It is noteworthy, here, that the mastership of Allah, or His Ownership, is pointed out, which illustrates His Sovereignty and Domination over everything and everyone on that Day, when all human beings will attend that Great Court for reckoning, before their real and genuine Master. They will see all their deeds and even their thoughts present without there being aught less than the original or anything forgotten.

They will even have to accept their share of responsibility for any customs for which they have merely been the founders of, not necessarily the doers of them.

Allah's Ownership, on that Day, is not similar to our imaginary ownership of that which belongs to us from the things of this world. His Ownership, regarding the world of existence, is the real ownership. It is the special dependence of creatures on the Lord and their being in need of Him. If the flow of His blessings ceased even for a single moment, it would cause them to perish altogether.

In other words, this ownership is the consequence of His Creatorship and Divinity. He, Who creates beings, gives them life every moment and cherishes them, protects them and guides them, is the real master of all creatures. As a matter of fact, He is the only Ruler of all powers in the world of existence. There is no doubt that Allah is The Lord of the Worlds '.

The question to be raised here is this : Is not Allah the Absolute Owner of this world ? ' versus our statement to this effect that He is the Master of the Day of Judgement '. The answer to this question lies in the fact that the Ownership of Allah ', though it comprises both worlds, enjoys further manifestation in the Hereafter.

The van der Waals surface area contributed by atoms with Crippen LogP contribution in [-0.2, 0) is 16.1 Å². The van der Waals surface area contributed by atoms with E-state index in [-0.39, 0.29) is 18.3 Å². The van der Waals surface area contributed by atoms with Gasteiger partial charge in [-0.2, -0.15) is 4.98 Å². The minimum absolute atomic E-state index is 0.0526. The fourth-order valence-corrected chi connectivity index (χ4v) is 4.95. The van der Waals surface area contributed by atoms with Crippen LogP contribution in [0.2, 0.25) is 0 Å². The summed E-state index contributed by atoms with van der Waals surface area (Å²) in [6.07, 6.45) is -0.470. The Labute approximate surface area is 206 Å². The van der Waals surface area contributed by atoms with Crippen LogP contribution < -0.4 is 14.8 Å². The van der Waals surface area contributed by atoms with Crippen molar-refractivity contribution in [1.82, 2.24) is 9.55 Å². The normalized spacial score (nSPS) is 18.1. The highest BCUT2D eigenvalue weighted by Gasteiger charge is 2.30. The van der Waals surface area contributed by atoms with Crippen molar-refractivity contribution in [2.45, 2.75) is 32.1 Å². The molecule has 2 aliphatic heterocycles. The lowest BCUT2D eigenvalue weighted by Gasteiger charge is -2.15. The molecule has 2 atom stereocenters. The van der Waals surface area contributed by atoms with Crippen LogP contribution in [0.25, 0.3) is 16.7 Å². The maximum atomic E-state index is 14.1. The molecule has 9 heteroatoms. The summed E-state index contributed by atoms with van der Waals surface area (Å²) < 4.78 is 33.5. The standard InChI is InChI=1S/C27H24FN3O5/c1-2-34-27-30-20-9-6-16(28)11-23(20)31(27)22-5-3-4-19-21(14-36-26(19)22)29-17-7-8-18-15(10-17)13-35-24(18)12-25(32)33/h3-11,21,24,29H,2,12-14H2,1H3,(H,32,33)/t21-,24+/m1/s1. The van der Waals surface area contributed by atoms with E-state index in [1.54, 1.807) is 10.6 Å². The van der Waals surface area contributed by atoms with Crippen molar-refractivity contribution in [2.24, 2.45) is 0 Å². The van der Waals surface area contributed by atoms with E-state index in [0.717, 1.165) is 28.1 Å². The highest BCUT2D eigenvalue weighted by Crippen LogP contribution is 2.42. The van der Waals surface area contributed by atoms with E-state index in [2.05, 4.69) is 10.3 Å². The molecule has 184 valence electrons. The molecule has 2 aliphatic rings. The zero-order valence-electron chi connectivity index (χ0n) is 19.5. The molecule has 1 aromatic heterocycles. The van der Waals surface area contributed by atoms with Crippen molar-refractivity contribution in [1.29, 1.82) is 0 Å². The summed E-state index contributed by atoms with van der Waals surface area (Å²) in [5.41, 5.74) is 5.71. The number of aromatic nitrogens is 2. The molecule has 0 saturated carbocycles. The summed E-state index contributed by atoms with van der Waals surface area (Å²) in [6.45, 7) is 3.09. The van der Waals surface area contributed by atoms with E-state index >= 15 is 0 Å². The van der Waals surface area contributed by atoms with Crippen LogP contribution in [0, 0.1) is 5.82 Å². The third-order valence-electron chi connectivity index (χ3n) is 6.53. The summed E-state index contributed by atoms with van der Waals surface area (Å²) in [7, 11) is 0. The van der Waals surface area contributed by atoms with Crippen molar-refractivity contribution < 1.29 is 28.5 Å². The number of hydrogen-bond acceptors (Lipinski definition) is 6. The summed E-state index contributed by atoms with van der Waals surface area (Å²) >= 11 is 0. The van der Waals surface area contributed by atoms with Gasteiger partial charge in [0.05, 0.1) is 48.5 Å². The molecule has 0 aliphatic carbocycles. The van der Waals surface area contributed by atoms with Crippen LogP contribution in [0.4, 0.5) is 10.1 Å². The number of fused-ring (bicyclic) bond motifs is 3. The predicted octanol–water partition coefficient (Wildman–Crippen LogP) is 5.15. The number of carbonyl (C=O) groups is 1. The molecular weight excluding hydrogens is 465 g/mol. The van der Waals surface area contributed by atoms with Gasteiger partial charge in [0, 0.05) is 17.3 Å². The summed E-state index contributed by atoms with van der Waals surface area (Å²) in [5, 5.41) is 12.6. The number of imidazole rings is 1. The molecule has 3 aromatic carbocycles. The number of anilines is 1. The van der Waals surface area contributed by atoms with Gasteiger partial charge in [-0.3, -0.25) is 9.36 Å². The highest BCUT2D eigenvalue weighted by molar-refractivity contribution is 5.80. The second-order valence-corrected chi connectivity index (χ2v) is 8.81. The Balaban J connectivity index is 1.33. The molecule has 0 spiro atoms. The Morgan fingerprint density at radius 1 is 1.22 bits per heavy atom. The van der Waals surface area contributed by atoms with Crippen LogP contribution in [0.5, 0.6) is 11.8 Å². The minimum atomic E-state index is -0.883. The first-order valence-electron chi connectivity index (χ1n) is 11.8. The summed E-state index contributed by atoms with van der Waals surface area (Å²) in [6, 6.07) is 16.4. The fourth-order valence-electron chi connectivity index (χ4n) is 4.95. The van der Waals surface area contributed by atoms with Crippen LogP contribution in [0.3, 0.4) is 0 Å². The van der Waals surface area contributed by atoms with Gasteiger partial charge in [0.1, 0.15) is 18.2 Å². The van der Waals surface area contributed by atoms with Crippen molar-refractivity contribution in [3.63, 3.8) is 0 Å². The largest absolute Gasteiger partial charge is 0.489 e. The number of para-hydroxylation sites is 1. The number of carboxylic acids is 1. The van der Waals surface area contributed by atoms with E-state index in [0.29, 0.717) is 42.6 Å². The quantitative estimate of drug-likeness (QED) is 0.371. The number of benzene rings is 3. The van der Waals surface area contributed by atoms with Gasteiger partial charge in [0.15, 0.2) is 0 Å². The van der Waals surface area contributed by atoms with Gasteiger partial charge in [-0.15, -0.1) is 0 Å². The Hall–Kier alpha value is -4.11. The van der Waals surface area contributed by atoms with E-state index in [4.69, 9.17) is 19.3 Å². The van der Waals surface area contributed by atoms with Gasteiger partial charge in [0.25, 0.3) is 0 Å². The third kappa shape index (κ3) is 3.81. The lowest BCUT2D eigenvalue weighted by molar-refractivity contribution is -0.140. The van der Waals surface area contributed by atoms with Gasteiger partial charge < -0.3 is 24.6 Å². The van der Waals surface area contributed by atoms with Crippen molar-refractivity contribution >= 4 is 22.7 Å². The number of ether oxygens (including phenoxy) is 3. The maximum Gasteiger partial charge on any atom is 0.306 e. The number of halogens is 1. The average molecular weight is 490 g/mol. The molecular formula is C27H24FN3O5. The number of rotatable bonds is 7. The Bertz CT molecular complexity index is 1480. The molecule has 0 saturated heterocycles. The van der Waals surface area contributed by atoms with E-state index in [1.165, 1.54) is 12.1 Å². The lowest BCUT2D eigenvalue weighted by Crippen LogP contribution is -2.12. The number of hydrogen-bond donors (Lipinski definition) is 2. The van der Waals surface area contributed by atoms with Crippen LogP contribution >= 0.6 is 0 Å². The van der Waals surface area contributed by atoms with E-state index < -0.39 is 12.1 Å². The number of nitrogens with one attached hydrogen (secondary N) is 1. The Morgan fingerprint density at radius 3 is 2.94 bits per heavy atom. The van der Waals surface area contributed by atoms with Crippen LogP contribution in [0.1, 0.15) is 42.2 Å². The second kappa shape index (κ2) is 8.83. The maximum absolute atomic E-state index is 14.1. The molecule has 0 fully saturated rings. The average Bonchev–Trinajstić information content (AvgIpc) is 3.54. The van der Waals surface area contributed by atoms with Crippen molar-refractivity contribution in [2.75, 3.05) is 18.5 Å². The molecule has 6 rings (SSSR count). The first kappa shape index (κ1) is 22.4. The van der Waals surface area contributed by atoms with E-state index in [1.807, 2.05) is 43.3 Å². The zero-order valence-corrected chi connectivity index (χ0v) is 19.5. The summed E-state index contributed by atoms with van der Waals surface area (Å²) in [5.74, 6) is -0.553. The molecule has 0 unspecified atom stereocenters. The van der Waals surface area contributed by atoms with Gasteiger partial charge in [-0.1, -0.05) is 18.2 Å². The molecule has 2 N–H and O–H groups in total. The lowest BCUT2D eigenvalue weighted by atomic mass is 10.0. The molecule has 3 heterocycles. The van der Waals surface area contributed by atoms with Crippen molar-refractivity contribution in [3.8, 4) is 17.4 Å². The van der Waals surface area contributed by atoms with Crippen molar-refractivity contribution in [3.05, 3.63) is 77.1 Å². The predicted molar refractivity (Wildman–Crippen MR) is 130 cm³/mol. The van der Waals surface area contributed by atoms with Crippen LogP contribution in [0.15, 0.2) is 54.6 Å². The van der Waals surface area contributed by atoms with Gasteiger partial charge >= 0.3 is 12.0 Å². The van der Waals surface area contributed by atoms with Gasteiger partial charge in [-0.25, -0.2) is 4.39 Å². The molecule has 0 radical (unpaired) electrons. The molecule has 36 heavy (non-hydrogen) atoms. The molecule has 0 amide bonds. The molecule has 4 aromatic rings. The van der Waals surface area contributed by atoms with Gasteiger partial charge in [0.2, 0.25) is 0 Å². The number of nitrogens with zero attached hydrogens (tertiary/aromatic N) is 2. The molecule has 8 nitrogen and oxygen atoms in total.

This is because all material ties and imaginary ownerships are cut off (in the Hereafter), and no one has anything of his or her own on That Day. Even intercession, if ever achieved, is by Allah's command, as the Qur'an says about the Reckoning Day: " The Day on which no soul shall have aught for (another) soul, and the command That Day shall be (wholly) Allah's ", (Sura Al-Infitar, No. 82, verse 19).

In other words, occasions arise, in this world, when one helps another through his or her speech, money, power, advocates, plans, designs, and so on. On That Day (the Hereafter), however, certainly not a single trace of such affairs will exist. Therefore, when people are asked: " Whose will be the Domination This Day ?...", they answer: "... that of Allah, the One, the Almighty! ", (Sura Al-Mu'min, No. 40, verse 16). This is also an answer to those who reject the idea that when Allah is the Owner of everything why, then, He is called the Master of the Day of Judgement '.

Man, with no belief in the Hereafter and the Day of Reckoning, would have the potential to be the most immoral of beings, the biggest tyrant committing the worst and the most hideous crimes, for, in his view, there is not any one to question or punish him if he is clever enough not to get caught and, with such characteristics, sometimes, it would be so terrible or impossible for other fellow-creatures to continue their lives in this world. Therefore, faith in life after death and the Day of Judgement, which is an essential part of Islam, like prayer, is very helpful in controlling men against committing sins.